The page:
After 18 years of wide format inkjet printer use one wonders why the printer manufacturers themselves did not include a utility to print a target using a bypass that is not interfered by the CM of whatever application or OS. ..............

Met vriendelijke groet, Ernst

http://www.pigment-print.com/spectralplots/spectrumviz_1.htm
March 2017 update, 750+ inkjet media white spectral plots

Well, in the case of Canon - they did so with the inclusion of Print Studio Pro that has a checkbox to turn off colour management, and it works well for printing profiling targets in Canon Pro printers. In the case of Epson, there is currently no need because ACPU or i1Profiler do this and they too work well.
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Mark D Segal (formerly MarkDS)
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Mark D Segal

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Re: Problems between MAC & Win - Color Management
« Reply #34 on: January 31, 2018, 09:22:40 am »

Well, option 4 (Color management Off in English) is the correct setting for printing profile targets in Windows. Why that should produce very different targets than the Mac process makes no sense to me. You can certainly make working profiles selecting option 1 if you set the printer driver to option 1 when printing letting Photoshop manage color but it will result in a smaller gamut volume. Option 4 is designed to print the largest possible gamut volume but it doesn't correspond to standard RGB spaces.

Properly set up, the exact same profile should work in Windows and Macs. Every paper/printer combination where Canson has a downloadable profile, including the Canon 4000,  it is used for both Macs and Windows.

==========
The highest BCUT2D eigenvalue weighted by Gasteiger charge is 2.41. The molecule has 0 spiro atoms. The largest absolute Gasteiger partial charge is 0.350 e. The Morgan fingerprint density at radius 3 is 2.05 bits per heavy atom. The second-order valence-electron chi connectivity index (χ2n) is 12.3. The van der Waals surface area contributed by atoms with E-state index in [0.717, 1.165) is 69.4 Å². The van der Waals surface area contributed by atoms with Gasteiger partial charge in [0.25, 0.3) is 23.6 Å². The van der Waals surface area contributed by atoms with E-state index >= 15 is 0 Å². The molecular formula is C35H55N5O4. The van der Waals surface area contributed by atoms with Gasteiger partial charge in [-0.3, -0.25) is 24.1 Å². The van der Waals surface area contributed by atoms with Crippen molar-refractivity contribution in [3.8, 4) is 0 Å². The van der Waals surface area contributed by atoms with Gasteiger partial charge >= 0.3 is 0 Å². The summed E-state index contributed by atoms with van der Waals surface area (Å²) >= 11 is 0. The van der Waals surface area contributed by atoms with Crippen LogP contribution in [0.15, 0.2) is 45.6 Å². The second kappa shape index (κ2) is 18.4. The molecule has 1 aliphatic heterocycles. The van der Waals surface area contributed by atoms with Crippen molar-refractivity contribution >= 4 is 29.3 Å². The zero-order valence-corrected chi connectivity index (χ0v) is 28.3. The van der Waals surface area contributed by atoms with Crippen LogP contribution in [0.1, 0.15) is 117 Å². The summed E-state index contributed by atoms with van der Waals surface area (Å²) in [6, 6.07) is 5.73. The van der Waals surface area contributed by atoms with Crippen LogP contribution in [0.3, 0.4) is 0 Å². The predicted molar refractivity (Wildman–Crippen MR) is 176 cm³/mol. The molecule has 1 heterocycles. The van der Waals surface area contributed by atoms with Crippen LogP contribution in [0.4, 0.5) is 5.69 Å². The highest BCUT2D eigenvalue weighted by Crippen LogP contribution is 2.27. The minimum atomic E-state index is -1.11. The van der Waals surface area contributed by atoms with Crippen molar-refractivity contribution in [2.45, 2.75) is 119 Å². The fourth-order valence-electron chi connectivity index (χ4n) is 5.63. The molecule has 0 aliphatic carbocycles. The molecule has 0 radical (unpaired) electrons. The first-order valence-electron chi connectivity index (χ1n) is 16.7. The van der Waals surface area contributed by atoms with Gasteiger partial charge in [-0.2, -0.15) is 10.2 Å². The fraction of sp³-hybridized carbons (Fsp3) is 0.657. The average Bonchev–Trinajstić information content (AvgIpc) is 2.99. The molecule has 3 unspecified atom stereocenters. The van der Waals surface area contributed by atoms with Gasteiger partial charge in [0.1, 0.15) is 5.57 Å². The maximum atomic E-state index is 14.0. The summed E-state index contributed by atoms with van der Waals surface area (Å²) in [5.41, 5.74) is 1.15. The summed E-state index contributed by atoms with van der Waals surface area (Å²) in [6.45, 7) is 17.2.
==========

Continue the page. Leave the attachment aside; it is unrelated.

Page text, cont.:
This isn't adding up. If the same printed target for Macs visually differs from the Windows one printed with option 4 selected then one must conclude the settings between the Mac and Win differ and the same profile could not be used on both systems. Canson doesn't appear to have that problem..

I agree with you that it isn't adding up. The question is why. And I agree with you that if Canson doesn't have Abdo's problem, it would be good to know why. Someone should ask whoever does this for Canson how they make their profiles. I don't know who that would be otherwise I would do so myself.

I think the nub of this problem of differing results stems from two places:

(1) Windows - if I understand correctly - does still allow the user to disable ICM so that the OS does not tinker with file values on their way through the computer to the printer, but Apple eliminated the option to turn Colorsync off in OSX, as Ernst rightly pointed out. This means that printing correct targets on a Mac requires a workaround not needed with ICM. It led to the development of ACPU after the uproar that happened when Adobe turned off the ability to disable color management in the Photoshop print function as a result of Apple's action.

(2) Canon appears to have designed their drivers for the Pro series printers in a manner that interferes with the proper functioning of ACPU on those printers, but Epson has not.

Both of these situations give rise to the observation I derived from advice and experience that it is best to use ACPU for Epson printers and Print Studio Pro for producing targets from Canon Pro printers. These two paths for those two printer brands have served me well in the many profiles I have generated for the printer and paper reviews I produced for this website and for my personal photography.